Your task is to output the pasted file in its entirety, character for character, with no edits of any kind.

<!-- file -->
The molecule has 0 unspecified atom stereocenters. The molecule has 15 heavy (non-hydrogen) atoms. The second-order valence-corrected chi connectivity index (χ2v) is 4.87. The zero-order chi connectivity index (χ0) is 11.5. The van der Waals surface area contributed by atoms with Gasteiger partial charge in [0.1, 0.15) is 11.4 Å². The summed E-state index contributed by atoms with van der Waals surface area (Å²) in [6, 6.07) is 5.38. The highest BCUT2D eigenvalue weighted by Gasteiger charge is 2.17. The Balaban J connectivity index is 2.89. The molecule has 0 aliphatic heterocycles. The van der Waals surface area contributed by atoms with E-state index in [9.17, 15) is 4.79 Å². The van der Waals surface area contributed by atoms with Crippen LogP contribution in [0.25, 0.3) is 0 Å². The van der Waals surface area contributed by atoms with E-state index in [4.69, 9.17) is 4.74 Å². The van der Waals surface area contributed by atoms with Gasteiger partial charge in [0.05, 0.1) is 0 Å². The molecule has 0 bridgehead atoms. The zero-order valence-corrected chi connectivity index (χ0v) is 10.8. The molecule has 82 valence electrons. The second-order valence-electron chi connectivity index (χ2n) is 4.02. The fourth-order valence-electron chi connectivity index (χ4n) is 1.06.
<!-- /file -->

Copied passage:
The molecule has 0 unspecified atom stereocenters. The molecule has 15 heavy (non-hydrogen) atoms. The second-order valence-corrected chi connectivity index (χ2v) is 4.87. The zero-order chi connectivity index (χ0) is 11.5. The van der Waals surface area contributed by atoms with Gasteiger partial charge in [0.1, 0.15) is 11.4 Å². The summed E-state index contributed by atoms with van der Waals surface area (Å²) in [6, 6.07) is 5.38. The highest BCUT2D eigenvalue weighted by Gasteiger charge is 2.17. The Balaban J connectivity index is 2.89. The molecule has 0 aliphatic heterocycles. The van der Waals surface area contributed by atoms with E-state index in [9.17, 15) is 4.79 Å². The van der Waals surface area contributed by atoms with Crippen LogP contribution in [0.25, 0.3) is 0 Å². The van der Waals surface area contributed by atoms with E-state index in [4.69, 9.17) is 4.74 Å². The van der Waals surface area contributed by atoms with Gasteiger partial charge in [0.05, 0.1) is 0 Å². The molecule has 0 bridgehead atoms. The zero-order valence-corrected chi connectivity index (χ0v) is 10.8. The molecule has 82 valence electrons. The second-order valence-electron chi connectivity index (χ2n) is 4.02. The fourth-order valence-electron chi connectivity index (χ4n) is 1.06.